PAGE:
Refugee Leadership

Survivors who have experienced forced displacement must lead at all levels of refugee response.


Image shows a group of women seated in circle listening

MEANINGFUL PARTICIPATION

Many working in the refugee response sector would intuitively understand that a women’s rights conference led by men is destined to be ineffective. Responders would likely question the validity of a straight, cisgender person as the spokesperson for an LGBTIQ+ rights organization, and critique a panel on indigenous rights with no indigenous panel members.

However, within the refugee response sector, refugees are rarely present at sites of decision-making or even discussion. At large refugee rights conferences, one could count the number of refugee representatives on one hand, and at the smaller tables where big decisions happen, refugees are wholly excluded. They are also largely absent from the ranks of refugee response institutions.

What can we do to address this?

To work towards addressing this problem, the Global Refugee-led Network in collaboration with Asylum Access published a document that contains a definition of ‘meaningful participation’ and guidelines that would enable meaningful participation specifically within the refugee response sector. 

The Meaningful Participation Guidelines include the following recommendations:

  1. Facilitate ongoing and sustained access to strategizing and decision-making processes at every level.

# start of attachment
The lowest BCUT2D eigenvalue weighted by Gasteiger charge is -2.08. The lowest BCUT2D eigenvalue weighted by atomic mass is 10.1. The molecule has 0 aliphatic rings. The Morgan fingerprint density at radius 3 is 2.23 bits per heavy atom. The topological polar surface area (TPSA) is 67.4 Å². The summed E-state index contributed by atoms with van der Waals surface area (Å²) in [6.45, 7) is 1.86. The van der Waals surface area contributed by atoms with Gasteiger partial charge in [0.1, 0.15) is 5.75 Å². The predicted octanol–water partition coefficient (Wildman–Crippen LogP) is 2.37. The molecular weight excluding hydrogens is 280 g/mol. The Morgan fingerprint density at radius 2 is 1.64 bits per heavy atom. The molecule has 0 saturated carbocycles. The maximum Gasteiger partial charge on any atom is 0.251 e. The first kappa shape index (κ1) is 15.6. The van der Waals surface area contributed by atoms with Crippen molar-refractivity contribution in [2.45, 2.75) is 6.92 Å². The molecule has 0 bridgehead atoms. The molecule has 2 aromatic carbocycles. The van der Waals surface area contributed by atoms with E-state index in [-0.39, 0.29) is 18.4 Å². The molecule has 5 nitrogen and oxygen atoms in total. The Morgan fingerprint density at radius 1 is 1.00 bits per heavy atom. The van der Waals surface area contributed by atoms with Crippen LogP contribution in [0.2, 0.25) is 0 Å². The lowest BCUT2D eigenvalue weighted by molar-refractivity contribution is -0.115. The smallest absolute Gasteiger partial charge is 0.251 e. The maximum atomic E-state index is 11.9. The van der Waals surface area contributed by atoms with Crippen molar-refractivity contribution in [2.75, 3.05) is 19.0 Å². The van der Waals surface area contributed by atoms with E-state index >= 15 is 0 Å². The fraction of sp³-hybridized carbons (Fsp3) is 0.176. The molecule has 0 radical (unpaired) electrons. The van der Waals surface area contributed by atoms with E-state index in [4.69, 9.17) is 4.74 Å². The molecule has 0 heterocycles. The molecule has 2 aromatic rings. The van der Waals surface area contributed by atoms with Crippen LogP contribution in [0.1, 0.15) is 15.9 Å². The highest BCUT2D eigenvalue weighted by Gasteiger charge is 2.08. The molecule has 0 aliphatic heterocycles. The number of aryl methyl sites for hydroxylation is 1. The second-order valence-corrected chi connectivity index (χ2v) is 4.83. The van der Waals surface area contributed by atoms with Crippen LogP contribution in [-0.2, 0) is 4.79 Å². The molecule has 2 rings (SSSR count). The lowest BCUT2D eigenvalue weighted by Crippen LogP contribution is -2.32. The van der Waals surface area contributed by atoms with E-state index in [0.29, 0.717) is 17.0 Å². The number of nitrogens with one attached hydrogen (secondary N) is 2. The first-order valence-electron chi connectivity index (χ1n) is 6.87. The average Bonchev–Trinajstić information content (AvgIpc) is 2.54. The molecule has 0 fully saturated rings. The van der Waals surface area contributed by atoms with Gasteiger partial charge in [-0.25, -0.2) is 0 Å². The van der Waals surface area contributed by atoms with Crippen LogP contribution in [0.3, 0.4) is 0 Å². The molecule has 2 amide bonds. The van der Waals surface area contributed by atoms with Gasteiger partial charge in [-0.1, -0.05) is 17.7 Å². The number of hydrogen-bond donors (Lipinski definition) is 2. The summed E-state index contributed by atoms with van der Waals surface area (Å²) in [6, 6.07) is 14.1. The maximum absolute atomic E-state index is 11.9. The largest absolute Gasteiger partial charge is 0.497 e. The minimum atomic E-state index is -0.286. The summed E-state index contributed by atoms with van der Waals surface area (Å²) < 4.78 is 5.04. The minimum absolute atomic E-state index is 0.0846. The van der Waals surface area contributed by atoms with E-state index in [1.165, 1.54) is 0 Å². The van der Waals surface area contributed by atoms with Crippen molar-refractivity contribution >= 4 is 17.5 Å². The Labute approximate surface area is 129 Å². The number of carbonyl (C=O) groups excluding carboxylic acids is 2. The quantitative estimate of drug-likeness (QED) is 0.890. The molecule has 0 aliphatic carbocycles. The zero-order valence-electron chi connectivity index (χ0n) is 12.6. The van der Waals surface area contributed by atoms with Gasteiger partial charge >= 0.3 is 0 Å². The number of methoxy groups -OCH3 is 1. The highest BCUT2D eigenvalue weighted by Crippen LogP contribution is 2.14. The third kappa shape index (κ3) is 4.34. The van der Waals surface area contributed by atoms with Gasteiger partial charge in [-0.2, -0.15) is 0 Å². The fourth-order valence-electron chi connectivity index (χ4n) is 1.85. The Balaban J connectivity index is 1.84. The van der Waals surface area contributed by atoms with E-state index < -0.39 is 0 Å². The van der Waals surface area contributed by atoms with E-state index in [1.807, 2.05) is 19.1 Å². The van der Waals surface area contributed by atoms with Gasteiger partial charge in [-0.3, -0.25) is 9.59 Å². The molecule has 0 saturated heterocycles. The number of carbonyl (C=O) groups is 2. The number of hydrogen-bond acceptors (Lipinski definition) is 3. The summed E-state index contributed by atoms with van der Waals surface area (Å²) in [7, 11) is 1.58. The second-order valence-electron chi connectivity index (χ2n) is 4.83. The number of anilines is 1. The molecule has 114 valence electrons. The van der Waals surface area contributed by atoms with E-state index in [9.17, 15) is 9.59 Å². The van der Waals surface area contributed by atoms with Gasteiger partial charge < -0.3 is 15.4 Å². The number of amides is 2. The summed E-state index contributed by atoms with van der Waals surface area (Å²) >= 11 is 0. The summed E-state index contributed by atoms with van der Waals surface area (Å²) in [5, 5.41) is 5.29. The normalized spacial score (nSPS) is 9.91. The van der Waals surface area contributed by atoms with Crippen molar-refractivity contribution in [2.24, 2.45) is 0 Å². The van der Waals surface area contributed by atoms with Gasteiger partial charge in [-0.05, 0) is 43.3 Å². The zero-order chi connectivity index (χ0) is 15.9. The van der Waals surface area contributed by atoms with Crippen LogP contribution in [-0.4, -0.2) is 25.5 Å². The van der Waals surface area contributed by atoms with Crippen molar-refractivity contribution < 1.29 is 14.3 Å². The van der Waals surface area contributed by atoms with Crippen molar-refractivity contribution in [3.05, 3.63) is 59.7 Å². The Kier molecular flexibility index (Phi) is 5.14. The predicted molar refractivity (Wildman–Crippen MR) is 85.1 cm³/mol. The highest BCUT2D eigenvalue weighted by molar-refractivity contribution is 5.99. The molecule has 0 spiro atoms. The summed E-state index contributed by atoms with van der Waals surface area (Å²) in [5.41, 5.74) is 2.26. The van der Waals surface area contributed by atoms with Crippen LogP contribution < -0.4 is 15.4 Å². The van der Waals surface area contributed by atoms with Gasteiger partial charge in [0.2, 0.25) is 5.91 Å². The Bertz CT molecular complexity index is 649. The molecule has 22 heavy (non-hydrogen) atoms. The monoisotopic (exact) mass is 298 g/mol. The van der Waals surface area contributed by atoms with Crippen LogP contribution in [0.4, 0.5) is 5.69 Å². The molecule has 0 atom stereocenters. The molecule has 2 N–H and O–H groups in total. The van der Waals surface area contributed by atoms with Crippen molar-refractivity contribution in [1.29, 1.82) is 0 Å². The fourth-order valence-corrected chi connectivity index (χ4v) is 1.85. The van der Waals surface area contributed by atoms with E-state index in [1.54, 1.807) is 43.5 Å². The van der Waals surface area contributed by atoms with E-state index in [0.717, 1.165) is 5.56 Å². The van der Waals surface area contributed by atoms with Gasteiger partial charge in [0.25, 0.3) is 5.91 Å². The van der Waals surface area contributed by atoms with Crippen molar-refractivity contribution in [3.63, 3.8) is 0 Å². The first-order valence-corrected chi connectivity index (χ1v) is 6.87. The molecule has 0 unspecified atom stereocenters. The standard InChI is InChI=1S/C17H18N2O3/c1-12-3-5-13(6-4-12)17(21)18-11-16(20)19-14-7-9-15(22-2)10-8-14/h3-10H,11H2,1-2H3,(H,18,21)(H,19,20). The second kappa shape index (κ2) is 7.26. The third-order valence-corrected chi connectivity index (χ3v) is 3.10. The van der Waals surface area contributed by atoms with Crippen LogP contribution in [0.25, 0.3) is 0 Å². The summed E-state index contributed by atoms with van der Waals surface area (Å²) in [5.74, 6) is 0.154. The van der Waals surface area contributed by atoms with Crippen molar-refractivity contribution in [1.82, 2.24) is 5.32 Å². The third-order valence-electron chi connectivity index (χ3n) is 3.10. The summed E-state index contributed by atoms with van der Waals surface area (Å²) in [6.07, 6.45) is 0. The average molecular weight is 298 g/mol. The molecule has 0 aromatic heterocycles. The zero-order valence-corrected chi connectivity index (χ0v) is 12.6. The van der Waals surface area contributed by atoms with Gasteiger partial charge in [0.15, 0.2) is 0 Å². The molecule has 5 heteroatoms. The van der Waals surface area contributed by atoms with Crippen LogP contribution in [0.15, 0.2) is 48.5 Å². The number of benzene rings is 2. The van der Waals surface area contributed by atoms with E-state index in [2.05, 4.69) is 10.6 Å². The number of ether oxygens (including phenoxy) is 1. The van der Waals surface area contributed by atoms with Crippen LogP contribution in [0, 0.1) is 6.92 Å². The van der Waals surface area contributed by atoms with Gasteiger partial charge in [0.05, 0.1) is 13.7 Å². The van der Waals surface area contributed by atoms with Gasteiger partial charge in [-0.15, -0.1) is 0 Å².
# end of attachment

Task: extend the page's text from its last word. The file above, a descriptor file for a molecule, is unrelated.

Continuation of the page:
2. Facilitate refugee preparedness to engage in strategizing and decision-making moments.
  3. Initiate institutional self-reflection and enact changes that dismantle power dynamics.
  4. Finance refugee participation and refugee-led initiatives.
  5. Address and prevent tokenizing refugees.

Change in any form is not easy; but, change of this kind is highly complex. Research shows that change of this magnitude is only possible when leaders commit to systemic transformation, and accordingly allocate the time and financial resources necessary to instigate change. Ultimately, we must make this transition; until refugees themselves are leading refugee responses at local, national and global levels, status quo and ineffective responses are unlikely to be fully examined and reformed.

Access the Meaningful Participation Guidelines below

We would like to thank the Network of Colombian Victims for Peace in Latin America and the Caribbean (REVICPAZ-LAC) for their collaboration to produce the Spanish version of the guidelines.


Our commitment to refugee leadership and participation

Asylum Access’s commitment to refugee leadership and participation is core to who we are as an organization. We believe that movements are most impactful when they are led by those most affected.

The global refugee response space has been talking about the importance of including refugees in responding to refugee situations for more than a decade. Most recently, both the 2016 New York Declaration and the 2018 Global Compact on Refugees have called for meaningful participation of refugees in refugee response. Importantly, there is a growing appreciation for the fact that including refugees in substantive ways is not only the right thing to do, but that it results in policies and programs that are more effective and legitimate. Despite this progress, the refugee response sector is struggling to meaningfully include refugees and their local host communities.